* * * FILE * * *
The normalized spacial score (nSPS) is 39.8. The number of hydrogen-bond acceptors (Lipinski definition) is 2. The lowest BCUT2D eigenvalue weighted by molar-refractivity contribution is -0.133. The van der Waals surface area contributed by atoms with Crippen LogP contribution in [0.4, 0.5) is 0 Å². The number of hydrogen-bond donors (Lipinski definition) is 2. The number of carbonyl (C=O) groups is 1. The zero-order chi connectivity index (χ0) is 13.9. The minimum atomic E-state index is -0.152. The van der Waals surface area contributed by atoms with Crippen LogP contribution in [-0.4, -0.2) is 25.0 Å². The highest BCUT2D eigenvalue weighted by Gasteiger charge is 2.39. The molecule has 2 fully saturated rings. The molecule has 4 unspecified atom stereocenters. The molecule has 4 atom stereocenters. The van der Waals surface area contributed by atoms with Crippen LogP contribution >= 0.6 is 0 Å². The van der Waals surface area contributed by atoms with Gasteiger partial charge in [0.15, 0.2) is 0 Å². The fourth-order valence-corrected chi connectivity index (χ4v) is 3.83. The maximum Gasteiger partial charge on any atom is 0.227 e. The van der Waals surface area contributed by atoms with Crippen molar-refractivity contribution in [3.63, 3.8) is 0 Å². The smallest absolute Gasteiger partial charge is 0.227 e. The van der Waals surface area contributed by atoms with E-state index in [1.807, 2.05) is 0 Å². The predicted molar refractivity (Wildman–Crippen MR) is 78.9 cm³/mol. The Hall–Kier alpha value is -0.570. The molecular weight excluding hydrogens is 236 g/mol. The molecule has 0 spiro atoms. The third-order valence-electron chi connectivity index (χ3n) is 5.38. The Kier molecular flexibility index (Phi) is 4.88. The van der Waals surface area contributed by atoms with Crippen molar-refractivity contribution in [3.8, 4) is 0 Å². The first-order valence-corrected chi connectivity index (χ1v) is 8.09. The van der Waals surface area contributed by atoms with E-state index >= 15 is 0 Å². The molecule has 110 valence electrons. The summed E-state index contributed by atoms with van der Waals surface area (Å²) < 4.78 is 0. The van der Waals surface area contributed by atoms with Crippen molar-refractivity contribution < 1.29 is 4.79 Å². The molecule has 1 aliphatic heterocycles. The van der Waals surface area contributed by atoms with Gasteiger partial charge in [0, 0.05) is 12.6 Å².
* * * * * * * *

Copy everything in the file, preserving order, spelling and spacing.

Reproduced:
The normalized spacial score (nSPS) is 39.8. The number of hydrogen-bond acceptors (Lipinski definition) is 2. The lowest BCUT2D eigenvalue weighted by molar-refractivity contribution is -0.133. The van der Waals surface area contributed by atoms with Crippen LogP contribution in [0.4, 0.5) is 0 Å². The number of hydrogen-bond donors (Lipinski definition) is 2. The number of carbonyl (C=O) groups is 1. The zero-order chi connectivity index (χ0) is 13.9. The minimum atomic E-state index is -0.152. The van der Waals surface area contributed by atoms with Crippen LogP contribution in [-0.4, -0.2) is 25.0 Å². The highest BCUT2D eigenvalue weighted by Gasteiger charge is 2.39. The molecule has 2 fully saturated rings. The molecule has 4 unspecified atom stereocenters. The molecule has 4 atom stereocenters. The van der Waals surface area contributed by atoms with Crippen LogP contribution >= 0.6 is 0 Å². The van der Waals surface area contributed by atoms with Gasteiger partial charge in [0.15, 0.2) is 0 Å². The fourth-order valence-corrected chi connectivity index (χ4v) is 3.83. The maximum Gasteiger partial charge on any atom is 0.227 e. The van der Waals surface area contributed by atoms with Crippen molar-refractivity contribution in [3.63, 3.8) is 0 Å². The smallest absolute Gasteiger partial charge is 0.227 e. The van der Waals surface area contributed by atoms with E-state index in [1.807, 2.05) is 0 Å². The predicted molar refractivity (Wildman–Crippen MR) is 78.9 cm³/mol. The Hall–Kier alpha value is -0.570. The molecular weight excluding hydrogens is 236 g/mol. The molecule has 0 spiro atoms. The third-order valence-electron chi connectivity index (χ3n) is 5.38. The Kier molecular flexibility index (Phi) is 4.88. The van der Waals surface area contributed by atoms with Crippen molar-refractivity contribution in [3.8, 4) is 0 Å². The first-order valence-corrected chi connectivity index (χ1v) is 8.09. The van der Waals surface area contributed by atoms with E-state index >= 15 is 0 Å². The molecule has 110 valence electrons. The summed E-state index contributed by atoms with van der Waals surface area (Å²) < 4.78 is 0. The van der Waals surface area contributed by atoms with Crippen molar-refractivity contribution < 1.29 is 4.79 Å². The molecule has 1 aliphatic heterocycles. The van der Waals surface area contributed by atoms with Gasteiger partial charge in [0, 0.05) is 12.6 Å².